"It didn't matter where you were, if you were in a room full of books you were at least halfway home."
-Lev Grossman, The Magician's Land

Thursday, December 3, 2015

Habibi - A Story of Hope

Nye, Naomi Shihab. 1997. Habibi. New York: Simon & Schuster Books for Young Readers. ISBN 0-689-80149-1

Habibi is the story of a family who moves halfway across the world, from St. Louis to Jerusalem.  Fourteen-year-old Liyana has just had her first kiss when her father announces that the family will be moving to his native city of Jerusalem.  He believes the violence there has abated, and now is the perfect time to return.  Liyana is unsure how to feel.  While this may be an exciting adventure, there are so many people and places she will miss.  She is looking forward to meeting her Sitti, grandmother, and the rest of her father's side of the family, but how will she communicate with them?  She does not speak Arabic, and they do not speak English.

Liyana and her brother, Rafik, find they enjoy living in Jerusalem.  The city is beautiful, their family is loving, and she is adjusting nicely to her new school.  But nobody knows her there, what she likes, who her friends were.  She feels like she has to start her life over from scratch.  

As time passes, Liyana starts to feel more at home in Jerusalem and even meets a boy, Omer.  But she is not in America anymore, and the expectations are completely different.  Omer is Jewish, and tensions are running high between the Arabs and the Jews.  Will her family see Omer for who he really is and not just as a Jew?  And what will her family do when the soldiers attack?  Her family and friends are not as safe as she'd like to pretend they are.  Will a shooting and imprisonment leave her family in ruins, or will they be able to rise above it and work towards peace?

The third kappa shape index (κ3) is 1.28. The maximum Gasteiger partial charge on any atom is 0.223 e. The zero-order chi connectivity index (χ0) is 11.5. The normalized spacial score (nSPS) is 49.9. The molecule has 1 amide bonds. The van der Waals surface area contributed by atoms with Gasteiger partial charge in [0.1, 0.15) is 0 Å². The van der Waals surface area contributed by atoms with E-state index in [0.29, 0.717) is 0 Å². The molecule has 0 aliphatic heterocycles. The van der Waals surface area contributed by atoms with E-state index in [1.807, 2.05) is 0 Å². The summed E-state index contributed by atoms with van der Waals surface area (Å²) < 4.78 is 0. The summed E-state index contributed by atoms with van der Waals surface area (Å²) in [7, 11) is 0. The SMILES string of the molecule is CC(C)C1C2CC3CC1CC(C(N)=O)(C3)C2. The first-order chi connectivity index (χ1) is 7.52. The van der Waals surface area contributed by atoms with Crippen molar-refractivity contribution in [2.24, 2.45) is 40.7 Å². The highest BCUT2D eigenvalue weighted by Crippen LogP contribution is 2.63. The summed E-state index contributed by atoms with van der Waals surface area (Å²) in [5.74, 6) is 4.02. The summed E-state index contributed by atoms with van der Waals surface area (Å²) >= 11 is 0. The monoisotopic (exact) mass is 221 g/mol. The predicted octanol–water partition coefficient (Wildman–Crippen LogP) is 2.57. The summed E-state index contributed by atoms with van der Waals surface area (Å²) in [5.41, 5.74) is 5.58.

Naomi Shihab Nye draws upon her own experiences of living in Jerusalem when she was a teen to craft this authentic story.  Jerusalem has a long history as a conflict-ridden city.  Through the Abboud family, she is able to show what life is like there for the residents who desperately want peace. 

Arabic is seamlessly interwoven in the text.  Nye sheds light on the differences between American and Arab customs; for example, Liyana is not allowed to wear shorts.  Sitti has never been in an elevator and does not like using the telephone.  Nye also exposes the unfortunate living conditions of those living in the refugee camp.

This novel will appeal to anyone who has ever longed for peace.  Liyana does not let her family's prejudices affect her relationship with Omer.  She is able to look past things such as religion and ethnicity to see people for who they really are.  Teens today have a similar mindset, so they will be able to relate to Liyana.

1998 Jane Addams Children's Book Award Winner

1998 Judy Lopez Memorial Award

ALA Best Book for Young Adults

ALA Notable Children's Book

From PUBLISHERS WEEKLY -"This soul-stirring novel about the Abbouds, an Arab American family, puts faces and names to the victims of violence and persecution in Jerusalem today...Nye's climactic ending will leave readers pondering, long after the last page is turned, why Arabs, Jews, Greeks and Armenians can no longer live in harmony the way they once did."